The weather's been rough for the last few days, with torrential rain, floods and worse for a cyclist - massive winds trying to knock you over and turning flats into hills.
This somewhat lengthened the odds of me getting a couple of people together to head out on a long weekend ride.
But with about a week until the first sportive of our training plan, I needed to do something.
Fortunately, I've got a turbo trainer at my disposal. These doowhackies clip onto the rear wheel of your bike and put up resistance so every pedal stroke takes effort. The higher the gear you're in, the harder it is to pedal.
|Turbo trainer/Instrument of touture|
It's basically torture. I've always hated excersise bikes, there's no respite. When you're out on the road, you can freewheel. You get to stop at lights or road junctions.
The only time you have to put constant effort in is riding up a hill, and then you get the reward of the descent on the other side.
But on the Etape, the hills last for miles and miles and miles. I need to learn to keep riding and pushing for an hour or more, and as I wasn't going to get out on the road I clipped the Bianchi (I'll sell her eventually) into the turbo trainer, pointed the bike at the telly, put an hour-long show on and started out.
It was easy at the start, without movement it felt I wasn't trying, it didn't stay that way.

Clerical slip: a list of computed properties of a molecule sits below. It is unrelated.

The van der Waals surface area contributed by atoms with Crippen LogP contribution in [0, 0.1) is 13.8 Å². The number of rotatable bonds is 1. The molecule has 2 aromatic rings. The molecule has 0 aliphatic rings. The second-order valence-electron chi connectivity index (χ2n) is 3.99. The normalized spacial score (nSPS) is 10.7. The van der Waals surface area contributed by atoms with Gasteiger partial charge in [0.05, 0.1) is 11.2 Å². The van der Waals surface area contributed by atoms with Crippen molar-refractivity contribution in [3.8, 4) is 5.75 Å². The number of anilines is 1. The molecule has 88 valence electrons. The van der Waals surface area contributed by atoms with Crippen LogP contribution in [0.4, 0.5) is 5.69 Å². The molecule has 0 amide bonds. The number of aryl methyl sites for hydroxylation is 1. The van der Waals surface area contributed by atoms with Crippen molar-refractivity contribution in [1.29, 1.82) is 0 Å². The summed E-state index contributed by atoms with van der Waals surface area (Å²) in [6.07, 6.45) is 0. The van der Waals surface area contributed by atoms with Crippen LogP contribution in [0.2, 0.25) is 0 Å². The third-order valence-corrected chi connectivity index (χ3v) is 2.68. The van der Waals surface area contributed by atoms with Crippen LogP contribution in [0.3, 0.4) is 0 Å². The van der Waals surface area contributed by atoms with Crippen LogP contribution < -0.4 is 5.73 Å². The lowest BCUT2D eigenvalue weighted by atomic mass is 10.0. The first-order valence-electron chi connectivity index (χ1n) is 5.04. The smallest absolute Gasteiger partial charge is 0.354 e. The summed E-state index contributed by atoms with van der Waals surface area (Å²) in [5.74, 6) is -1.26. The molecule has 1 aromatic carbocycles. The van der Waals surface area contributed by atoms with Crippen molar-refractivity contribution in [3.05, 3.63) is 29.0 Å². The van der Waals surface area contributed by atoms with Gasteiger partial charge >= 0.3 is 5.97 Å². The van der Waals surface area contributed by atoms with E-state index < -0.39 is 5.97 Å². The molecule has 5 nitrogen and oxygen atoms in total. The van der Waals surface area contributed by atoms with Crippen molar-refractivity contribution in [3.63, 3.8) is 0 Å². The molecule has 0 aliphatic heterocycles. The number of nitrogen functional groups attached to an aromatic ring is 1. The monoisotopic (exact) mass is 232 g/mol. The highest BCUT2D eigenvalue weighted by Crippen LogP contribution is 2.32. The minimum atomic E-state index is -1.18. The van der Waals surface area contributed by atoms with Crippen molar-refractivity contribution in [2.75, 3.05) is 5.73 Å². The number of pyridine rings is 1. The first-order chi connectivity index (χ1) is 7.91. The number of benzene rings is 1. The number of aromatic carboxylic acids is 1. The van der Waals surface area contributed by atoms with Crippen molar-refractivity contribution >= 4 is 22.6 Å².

Half an hour in I'd drunk most of my bidon. I was sweating freely (it's a known problem with turbo trainers as there's no wind to cool you or evaporate it away, in fact there's a range of covers you can get to potect your bike from corrosive drips when training).
Forty minutes in I couldn't believe I wasn't done yet. The couch was Right There. Then I remembered the broom wagon, the 16km climb up Mont Revard. I'd need to climb and keep climbing, keep working for far longer than just 45 minutes.
I changed up a gear to make it harder. I did it again at 50 minutes and again at 55.
In the end I kept going for a bit longer than an hour, but not much. And being at home, inside, I just had to wander to the shower when I was done. There are definite advantages to using turbo trainers. Although the noise makes them a bad idea when other people are home and I've no idea what that hour on the trainer equates to in miles, calories or meters climbed.
But for a hard burst of constant effort, or when the weather is vile, it's definitely an option and one I'll try and use more.